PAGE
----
when they touch the soil and witness something growing from it, they learn how much they are part of this earth..
Farm and garden work are very much part of our every day life. For one, we are running an organic agriculture enterprise. At the same time, we are growing as much food as we can in our own backyard because we want to eat fresh and healthy all the time. This has rubbed off on our kids, and in fact, they now play a bigger role in tending to our backyard garden.
You might wonder, what kind of gardening work can young children actually do? Pretty much everything, I would say. Our boys’ gardening routine includes one or more of these activities each week.
Sowing seeds. Sowing seeds is their first gardening lesson. This is actually a good activity to improve fine motor skills and hand-eye coordination. Some seeds, like lettuce seeds, are really tiny that the boys, with their small hands, will often do a better job at seed sowing than Turo.
There is also a hidden math lesson, because they are required to count and tally how much of each type of seed they have sown, and how much of those they have sown eventually germinated. Below is a photo of a tray of lettuce seeds the boys planted. Notice that some boxes are empty, meaning germination failed. They need to keep track of how much actually germinated, if they need to plant another batch of seeds, or if the seedlings are enough to fill the space allotted for that particular crop in the garden.
Preparing garden beds. We grow plants on raised beds so they are more manageable and easier for the kids to tend to. First, the boys collect dried leaves from around our yard. We are blessed to have lots of trees around, which shed lots of leaves almost all year round. They collect fallen leaves in large buckets and then pour these inside the garden boxes. When the boxes are filled, they water it down and then shovel in compost and used coffee grounds. The compost, they make together with Turo, and the coffee grounds they ask from the barista whenever we go to a Starbucks or Coffee Bean and Tea Leaf shop.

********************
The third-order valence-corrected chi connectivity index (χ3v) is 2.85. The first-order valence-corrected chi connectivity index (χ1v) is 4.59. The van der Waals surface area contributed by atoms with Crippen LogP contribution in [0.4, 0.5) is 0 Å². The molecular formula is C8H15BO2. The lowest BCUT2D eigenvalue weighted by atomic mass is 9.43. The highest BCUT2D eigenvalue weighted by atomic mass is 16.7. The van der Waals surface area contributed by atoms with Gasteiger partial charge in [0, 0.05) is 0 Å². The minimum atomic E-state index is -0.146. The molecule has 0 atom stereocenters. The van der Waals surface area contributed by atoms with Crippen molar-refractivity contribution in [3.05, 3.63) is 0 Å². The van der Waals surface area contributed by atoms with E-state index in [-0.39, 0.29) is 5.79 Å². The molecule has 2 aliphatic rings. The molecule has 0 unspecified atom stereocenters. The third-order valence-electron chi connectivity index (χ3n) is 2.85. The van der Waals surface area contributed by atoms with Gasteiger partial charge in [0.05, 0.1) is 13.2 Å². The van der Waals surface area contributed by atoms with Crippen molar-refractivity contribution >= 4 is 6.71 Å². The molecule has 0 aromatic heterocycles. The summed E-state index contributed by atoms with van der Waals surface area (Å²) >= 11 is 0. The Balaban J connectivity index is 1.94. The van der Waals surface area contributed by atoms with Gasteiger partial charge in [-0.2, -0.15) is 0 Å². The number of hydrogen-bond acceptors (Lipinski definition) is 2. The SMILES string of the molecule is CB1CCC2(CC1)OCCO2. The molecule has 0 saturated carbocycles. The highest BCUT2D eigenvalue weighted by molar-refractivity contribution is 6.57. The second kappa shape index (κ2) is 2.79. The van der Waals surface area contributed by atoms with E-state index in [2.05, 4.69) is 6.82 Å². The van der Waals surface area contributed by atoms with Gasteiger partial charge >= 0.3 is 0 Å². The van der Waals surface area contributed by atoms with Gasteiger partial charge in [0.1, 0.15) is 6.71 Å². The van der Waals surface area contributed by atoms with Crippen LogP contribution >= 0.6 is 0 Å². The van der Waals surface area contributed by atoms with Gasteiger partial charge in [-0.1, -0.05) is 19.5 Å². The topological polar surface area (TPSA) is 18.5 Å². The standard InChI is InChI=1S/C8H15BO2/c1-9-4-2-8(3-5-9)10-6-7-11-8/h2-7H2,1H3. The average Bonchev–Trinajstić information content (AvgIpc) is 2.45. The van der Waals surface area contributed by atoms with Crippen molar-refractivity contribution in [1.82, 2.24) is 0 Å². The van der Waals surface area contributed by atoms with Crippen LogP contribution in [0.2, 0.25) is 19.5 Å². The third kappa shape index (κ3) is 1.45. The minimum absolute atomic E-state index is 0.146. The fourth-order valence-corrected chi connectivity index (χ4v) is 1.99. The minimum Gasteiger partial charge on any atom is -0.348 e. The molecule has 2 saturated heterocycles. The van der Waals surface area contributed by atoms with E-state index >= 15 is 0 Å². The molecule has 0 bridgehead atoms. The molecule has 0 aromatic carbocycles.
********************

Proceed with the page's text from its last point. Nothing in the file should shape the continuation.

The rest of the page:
Plant seeds/seedlings. When the beds are ready, they are ready to plant germinated seeds/seedlings. Below is a bed they recently planted with white corn seeds. Turo will give them instructions on the planting distances (drawn on the whiteboard), as these vary with each type of crop. The boys then complete the work themselves, with minimal supervision.
Make compost. This is an activity they do with Turo as there is a lot of shovelling and compost turning involved. Their role is mostly to collect freshly cut grass from the university grounds to use as compost material.
Watering plants. Watering the plants is their daily gardening activity. Ari, who wakes up early, is in charge of watering plants in the morning. Uri does the watering in the late afternoon.
At this point, they have enough gardening experience to know where they will use the pressurized sprayer (for tiny seedlings) and where they need a sprinkler instead. All watering is done manually, using recycled water from baby’s bath.
Harvesting. The most exciting part of gardening work is reaping the fruits of their labor. Most of the time, they just want to sell what they grew so they could make money. But of course I always want to eat or cook everything. So when there is surplus, which is not very often given that we have limited growing space here at home, they can sell to their grandparents or relatives who live nearby.